Advertisement

Repeated intravitreal injections of antivascular endothelial growth factors and risk of intraocular pressure medication use

  • Qi N. Cui
  • Iga N. Gray
  • Yinxi Yu
  • Brian L. VanderBeekEmail author
Glaucoma
  • 70 Downloads

Abstract

Purpose

To determine the risk of initiating ocular hypertension and glaucoma treatment with repeated injections of antivascular endothelial growth factors (anti-VEGF).

Methods

A unique, retrospective cohort study was performed using a large national US medical claim database. The study population included patients who had 1 or more injections of an anti-VEGF agent. Exclusion occurred for any previous glaucoma, glaucoma suspect, glaucoma-related procedure, an ocular steroid injection, or not seeing an eye care provider at least once in each year of follow-up. Cohorts were divided into quartiles based on the number of injections performed over the follow-up period. Patients were observed for 2 and 3 years. The main outcome measure was defined as any new prescription for an ocular antihypertensive medication with a concurrent diagnosis of glaucoma, glaucoma suspect, or ocular hypertension. Multivariate logistic regression determined the odds of initiating glaucoma treatment in each injection quartile while controlling for numerous covariates. Sensitivity analysis assessed outcomes that included new medication only as well as a new medication plus diagnosis of glaucoma.

Results

In total, 17,113 and 9992 patients met 2- and 3-year observation end points, respectively. The multivariate odds ratio for initiating glaucoma treatment at 2 years was higher in the highest quartile (OR 1.96, 95% CI 1.39–2.76, p < 0.001) compared with the lowest. The 3-year comparison had similar results with increased odds in the highest quartile (OR 1.51, 95% CI 1.07–2.13, p = 0.006) compared with the lowest. Sensitivity analyses also showed similar results with more injections being associated with initiating treatment (p < 0.053 for all comparisons).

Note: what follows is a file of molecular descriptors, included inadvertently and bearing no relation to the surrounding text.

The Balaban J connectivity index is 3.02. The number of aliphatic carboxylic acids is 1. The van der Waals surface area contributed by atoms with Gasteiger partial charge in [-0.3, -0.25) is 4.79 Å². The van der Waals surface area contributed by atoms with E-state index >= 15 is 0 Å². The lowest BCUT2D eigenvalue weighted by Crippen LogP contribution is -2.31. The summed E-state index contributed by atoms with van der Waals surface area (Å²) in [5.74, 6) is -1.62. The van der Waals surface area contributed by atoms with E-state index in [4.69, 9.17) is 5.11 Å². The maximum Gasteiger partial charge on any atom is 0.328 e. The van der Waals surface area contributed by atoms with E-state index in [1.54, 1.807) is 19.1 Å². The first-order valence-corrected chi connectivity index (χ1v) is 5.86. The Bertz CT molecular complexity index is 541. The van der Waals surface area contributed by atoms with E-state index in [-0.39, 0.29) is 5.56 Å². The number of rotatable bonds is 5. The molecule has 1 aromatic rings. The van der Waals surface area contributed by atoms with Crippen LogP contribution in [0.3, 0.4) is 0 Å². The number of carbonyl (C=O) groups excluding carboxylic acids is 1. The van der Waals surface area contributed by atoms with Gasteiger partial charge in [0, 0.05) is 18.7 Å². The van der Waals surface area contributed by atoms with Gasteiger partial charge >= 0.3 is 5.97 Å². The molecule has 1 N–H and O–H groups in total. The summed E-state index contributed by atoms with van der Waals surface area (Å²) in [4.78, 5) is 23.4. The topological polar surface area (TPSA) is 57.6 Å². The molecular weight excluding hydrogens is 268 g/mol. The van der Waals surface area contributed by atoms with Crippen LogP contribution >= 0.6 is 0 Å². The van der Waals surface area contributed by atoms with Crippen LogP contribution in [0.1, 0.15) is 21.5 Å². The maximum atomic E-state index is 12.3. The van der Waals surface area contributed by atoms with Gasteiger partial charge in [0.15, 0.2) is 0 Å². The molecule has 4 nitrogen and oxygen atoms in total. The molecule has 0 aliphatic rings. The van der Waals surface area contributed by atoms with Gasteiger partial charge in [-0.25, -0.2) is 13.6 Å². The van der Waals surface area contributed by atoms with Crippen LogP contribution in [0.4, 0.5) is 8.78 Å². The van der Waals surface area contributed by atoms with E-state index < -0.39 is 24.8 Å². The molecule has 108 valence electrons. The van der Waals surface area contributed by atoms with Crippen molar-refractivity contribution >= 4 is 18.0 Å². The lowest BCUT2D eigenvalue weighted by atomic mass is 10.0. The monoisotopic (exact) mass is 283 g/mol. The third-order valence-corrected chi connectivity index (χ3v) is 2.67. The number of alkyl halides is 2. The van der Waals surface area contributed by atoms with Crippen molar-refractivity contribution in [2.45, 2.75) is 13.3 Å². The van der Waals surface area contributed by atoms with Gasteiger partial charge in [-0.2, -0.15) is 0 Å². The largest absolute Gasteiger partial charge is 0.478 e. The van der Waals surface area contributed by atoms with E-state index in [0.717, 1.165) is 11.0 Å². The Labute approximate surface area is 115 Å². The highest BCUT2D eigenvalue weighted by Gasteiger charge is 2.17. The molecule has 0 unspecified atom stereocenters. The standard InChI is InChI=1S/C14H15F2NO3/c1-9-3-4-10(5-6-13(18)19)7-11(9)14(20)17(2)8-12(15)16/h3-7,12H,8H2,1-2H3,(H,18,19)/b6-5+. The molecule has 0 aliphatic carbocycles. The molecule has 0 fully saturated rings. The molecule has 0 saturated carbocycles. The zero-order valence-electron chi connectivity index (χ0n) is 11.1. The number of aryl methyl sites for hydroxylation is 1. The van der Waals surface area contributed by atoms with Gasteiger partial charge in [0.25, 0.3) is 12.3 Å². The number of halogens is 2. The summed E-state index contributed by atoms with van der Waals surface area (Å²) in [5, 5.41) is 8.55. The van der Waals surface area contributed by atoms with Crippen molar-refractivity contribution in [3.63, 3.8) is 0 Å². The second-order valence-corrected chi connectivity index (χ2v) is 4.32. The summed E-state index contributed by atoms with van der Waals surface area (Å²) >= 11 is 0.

Conclusions

Repeated anti-VEGF injections are associated with an increased odds of initiating treatment for ocular hypertension and glaucoma.

Keywords

Glaucoma Anti-VEGF Intravitreal injections Epidemiology 

Notes

Funding

This study was funded by the National Institutes of Health K23 Award (1K23EY025729-01), National Institute of Healthy-National Eye Institute K12 Award (2K12EY015398-11A1; PI: Maureen Maguire), and University of Pennsylvania Core Grant for Vision Research (2P30EYEY001583). Additional funding was provided by Research to Prevent Blindness and the Paul and Evanina Mackall Foundation. Funding from each of the above sources was received in the form of block research grants to the Scheie Eye Institute.

Compliance with ethical standards

Conflict of interest

The authors declare that they have no conflict of interest.

Ethical approval

All analyses performed in this study involving data from humans were in accordance with the ethical standards of the institutional and/or national research committee and with the 1964 Helsinki declaration and its later amendments or comparable ethical standards. This study was deemed exempted from IRB review by the University of Pennsylvania Institutional Review Board due to the deidentified nature of the data used within the study. The need for informed consent was also waived by the University of Pennsylvania IRB again due to the deidentified nature of the data used.

Disclosure

The content is solely the responsibility of the authors and does not necessarily represent the official views of the NIH. None of the organizations had any role in the design or conduction of the study.

Supplementary material

417_2019_4362_MOESM1_ESM.docx (21 kb)
Supplemental Table 1 (DOCX 20 kb)

References

  1. 1.
    Rosenfeld PJ, Brown DM, Heier JS et al (2006) Ranibizumab for neovascular age-related macular degeneration. N Engl J Med 355(14):1419–1431Google Scholar
  2. 2.
    Brown DM, Kaiser PK, Michels M et al (2006) Ranibizumab versus verteporfin for neovascular age-related macular degeneration. N Engl J Med 355(14):1432–1444Google Scholar
  3. 3.
    Group CR, Martin DF, Maguire MG et al (2011) Ranibizumab and bevacizumab for neovascular age-related macular degeneration. N Engl J Med 364(20):1897–1908Google Scholar
  4. 4.
    Kim JE, Mantravadi AV, Hur EY, Covert DJ (2008) Short-term intraocular pressure changes immediately after intravitreal injections of anti-vascular endothelial growth factor agents. Am J Ophthalmol 146(6):930–4 e1Google Scholar